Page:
How Collective Bargaining Works at City Hall


Last week, this column defended the right of public employee unions to bargain collectively for their members. I described the bargaining process in simple terms, and indicated how it’s supposed to work. My purpose was to rebut the notion that “to cut the cost of government, public employee unions must be brought down.”

I explained that the bargaining process normally begins when a union leader submits a set of demands for the bargaining unit he/she represents. The demands are received and reviewed by a staff of Labor Relations Specialists employed by the City Administrative Officer (CAO).

It’s important to note that the CAO is the City’s representative in the collective bargaining process. And it should be noted that he has the power and duty to reject any union demand he deems to be excessive, unreasonable or inappropriate. Like every other City employee, the CAO is paid by and accountable to the public.

In Los Angeles, the bargaining process may involve any number of specific demands, with most demands falling into one of three categories: wages, benefits or working conditions. But whatever the demands may be, they’re scrutinized by highly skilled Labor Relations Specialists.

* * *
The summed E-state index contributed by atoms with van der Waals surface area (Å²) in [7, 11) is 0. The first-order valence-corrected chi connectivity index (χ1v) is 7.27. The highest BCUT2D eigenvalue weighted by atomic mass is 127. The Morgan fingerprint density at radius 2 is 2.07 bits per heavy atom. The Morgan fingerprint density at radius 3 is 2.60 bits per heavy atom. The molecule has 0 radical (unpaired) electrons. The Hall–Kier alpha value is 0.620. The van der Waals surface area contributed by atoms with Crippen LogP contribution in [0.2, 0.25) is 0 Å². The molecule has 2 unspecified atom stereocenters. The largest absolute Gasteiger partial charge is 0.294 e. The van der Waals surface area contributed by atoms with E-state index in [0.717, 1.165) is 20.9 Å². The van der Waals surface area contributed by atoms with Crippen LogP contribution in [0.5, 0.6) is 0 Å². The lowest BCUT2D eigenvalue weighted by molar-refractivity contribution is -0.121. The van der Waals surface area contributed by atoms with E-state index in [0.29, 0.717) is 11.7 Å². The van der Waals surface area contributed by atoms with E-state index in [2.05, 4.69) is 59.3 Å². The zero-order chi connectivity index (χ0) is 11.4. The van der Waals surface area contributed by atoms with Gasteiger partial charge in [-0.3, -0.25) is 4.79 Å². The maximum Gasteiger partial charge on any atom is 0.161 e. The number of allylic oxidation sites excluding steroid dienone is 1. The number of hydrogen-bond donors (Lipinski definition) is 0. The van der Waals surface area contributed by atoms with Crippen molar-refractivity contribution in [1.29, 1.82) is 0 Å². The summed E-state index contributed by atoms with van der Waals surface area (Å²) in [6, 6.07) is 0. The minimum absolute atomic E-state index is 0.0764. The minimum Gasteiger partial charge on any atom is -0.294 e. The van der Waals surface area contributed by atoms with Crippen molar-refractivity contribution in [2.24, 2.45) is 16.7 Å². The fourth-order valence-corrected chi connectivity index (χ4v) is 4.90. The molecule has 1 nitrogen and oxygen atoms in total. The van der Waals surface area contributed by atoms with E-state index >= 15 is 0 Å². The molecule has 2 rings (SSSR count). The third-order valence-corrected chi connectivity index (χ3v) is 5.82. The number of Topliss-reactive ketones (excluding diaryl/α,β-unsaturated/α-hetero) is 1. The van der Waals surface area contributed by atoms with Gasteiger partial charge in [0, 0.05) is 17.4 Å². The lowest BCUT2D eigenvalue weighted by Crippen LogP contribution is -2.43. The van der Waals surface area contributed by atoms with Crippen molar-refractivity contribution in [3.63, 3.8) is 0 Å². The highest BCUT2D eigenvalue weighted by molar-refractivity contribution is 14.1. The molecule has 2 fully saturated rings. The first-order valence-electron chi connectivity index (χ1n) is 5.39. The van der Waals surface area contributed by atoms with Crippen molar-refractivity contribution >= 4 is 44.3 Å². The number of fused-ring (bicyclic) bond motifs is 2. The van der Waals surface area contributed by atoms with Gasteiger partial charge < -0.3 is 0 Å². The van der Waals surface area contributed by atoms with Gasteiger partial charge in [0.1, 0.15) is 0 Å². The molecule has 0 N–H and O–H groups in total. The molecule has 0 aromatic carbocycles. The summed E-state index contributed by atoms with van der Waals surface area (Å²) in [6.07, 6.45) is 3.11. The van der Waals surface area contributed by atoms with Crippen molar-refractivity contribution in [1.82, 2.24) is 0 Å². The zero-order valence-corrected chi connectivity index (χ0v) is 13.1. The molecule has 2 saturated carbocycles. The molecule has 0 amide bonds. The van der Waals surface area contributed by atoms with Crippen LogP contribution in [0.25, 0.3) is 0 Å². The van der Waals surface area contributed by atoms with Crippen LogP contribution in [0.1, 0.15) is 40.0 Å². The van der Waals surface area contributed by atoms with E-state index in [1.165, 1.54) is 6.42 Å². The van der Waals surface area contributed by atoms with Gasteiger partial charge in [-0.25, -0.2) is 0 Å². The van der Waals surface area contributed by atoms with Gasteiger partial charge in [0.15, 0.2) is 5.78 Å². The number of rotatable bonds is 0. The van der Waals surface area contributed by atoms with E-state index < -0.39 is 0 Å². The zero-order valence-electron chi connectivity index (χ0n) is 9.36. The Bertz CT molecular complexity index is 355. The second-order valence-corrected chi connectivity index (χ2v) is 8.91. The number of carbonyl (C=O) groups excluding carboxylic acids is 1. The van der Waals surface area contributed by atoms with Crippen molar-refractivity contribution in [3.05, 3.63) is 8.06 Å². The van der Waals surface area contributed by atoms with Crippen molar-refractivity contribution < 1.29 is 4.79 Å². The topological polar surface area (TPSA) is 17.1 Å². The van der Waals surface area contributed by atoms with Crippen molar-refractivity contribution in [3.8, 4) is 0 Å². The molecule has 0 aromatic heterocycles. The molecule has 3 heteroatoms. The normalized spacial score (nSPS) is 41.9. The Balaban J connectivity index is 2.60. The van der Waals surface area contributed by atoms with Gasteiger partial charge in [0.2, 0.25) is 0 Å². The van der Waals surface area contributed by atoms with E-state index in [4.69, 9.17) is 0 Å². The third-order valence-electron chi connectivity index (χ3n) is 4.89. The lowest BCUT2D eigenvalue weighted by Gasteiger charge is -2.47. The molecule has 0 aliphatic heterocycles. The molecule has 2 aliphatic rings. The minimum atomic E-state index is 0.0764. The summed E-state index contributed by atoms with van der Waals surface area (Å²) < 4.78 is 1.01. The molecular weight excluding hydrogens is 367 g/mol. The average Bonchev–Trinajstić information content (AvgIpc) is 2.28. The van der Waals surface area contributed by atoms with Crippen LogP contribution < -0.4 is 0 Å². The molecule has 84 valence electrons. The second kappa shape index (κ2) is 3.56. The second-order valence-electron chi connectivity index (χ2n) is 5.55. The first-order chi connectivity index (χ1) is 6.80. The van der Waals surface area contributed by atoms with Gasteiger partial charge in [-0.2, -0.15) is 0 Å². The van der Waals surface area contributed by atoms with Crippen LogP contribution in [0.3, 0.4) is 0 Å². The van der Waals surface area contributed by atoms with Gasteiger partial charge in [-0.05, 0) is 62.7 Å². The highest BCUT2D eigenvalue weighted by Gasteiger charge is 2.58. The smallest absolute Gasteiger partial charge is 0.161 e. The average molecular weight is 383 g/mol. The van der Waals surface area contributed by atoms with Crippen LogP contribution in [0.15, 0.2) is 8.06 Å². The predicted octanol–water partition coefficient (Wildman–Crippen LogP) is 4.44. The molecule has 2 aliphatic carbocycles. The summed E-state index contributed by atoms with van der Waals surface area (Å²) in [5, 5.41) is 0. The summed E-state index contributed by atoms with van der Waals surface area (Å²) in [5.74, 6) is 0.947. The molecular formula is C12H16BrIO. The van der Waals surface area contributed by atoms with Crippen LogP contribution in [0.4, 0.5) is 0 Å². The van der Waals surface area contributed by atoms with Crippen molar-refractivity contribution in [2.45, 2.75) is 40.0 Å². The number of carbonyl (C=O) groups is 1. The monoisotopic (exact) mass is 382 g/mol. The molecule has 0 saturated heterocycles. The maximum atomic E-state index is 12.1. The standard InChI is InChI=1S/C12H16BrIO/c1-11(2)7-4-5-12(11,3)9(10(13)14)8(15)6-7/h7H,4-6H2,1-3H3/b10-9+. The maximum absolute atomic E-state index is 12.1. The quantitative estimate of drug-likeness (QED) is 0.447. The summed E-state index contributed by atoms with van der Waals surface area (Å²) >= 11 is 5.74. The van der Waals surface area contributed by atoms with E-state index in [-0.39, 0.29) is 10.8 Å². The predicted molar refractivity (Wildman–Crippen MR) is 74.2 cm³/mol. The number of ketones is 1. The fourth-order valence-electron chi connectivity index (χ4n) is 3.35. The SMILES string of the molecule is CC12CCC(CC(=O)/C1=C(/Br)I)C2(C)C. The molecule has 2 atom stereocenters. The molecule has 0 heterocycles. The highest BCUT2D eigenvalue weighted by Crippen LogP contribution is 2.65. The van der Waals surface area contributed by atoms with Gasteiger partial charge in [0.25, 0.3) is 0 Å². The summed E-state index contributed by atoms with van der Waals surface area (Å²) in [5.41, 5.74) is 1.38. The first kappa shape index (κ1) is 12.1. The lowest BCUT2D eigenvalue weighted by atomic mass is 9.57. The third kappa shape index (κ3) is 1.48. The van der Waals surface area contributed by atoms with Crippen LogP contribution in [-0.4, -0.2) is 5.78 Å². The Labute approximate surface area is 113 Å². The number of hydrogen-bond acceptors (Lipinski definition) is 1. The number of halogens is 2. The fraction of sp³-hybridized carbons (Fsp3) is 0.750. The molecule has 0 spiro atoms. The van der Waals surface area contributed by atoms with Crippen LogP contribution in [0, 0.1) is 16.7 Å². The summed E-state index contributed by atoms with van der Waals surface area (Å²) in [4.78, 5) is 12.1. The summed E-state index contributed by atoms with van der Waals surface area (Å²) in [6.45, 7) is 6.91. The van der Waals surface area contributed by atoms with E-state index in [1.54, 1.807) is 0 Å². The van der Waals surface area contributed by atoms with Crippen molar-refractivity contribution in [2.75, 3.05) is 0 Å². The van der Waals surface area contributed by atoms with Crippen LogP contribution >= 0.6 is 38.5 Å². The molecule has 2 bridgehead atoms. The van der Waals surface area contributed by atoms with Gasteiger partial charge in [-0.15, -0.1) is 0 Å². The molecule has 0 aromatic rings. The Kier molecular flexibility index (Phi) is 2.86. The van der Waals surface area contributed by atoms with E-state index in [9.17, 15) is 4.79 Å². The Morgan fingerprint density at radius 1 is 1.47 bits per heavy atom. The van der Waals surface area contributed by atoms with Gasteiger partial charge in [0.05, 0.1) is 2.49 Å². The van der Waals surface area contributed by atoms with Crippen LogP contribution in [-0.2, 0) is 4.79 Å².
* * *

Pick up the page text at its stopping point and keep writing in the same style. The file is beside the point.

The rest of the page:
When the City and the union reach agreement on a specific demand, the agreement is submitted — with a recommendation from the CAO — to the Mayor and Council. If all goes well, the parties sign a Memorandum of Understanding (MOU), and that specific demand is settled.

Contrary to what some would have us believe, collective bargaining in the public service is not a one-way-street. Unions don’t always get what they want; the public doesn’t routinely wind up with unduly expensive contracts. Indeed, if the bargaining process works as it should, both the taxpaying public and the unions are well-served.

Taxpayers want only well-qualified, hard-working employees on the public payroll. To recruit and retain such employees, government agencies must offer salaries, benefits and working conditions that are in line with what private sector organizations are offering. It’s my opinion that collective bargaining lets public sector agencies compete for the best available employees.

The bad news is that collective bargaining doesn’t always work as it should. Thus, elected officials are frequently accused of using their official position to reward unions for supporting their election. When that happens, the officials prostitute themselves, corrupt the collective bargaining process and betray the public they were elected to serve.

Angelenos should take comfort in the fact that no negotiated agreement is final until it’s been approved by the Council and the Mayor. Moreover, it must be remembered that all 15 Council Members and the Mayor are duty-bound to work on behalf of the people of Los Angeles. Those who, at taxpayer expense, play quid pro quo games with unions must be exposed and recalled.

As I’ve previously indicated, I feel collective bargaining is totally appropriate for City Service. But I know it can be corrupted. Thus, this column (along with a request for constructive ideas) is being sent to the CAO, the Mayor, the Council President and the head of each City union.

Contact Samuel Sperling at

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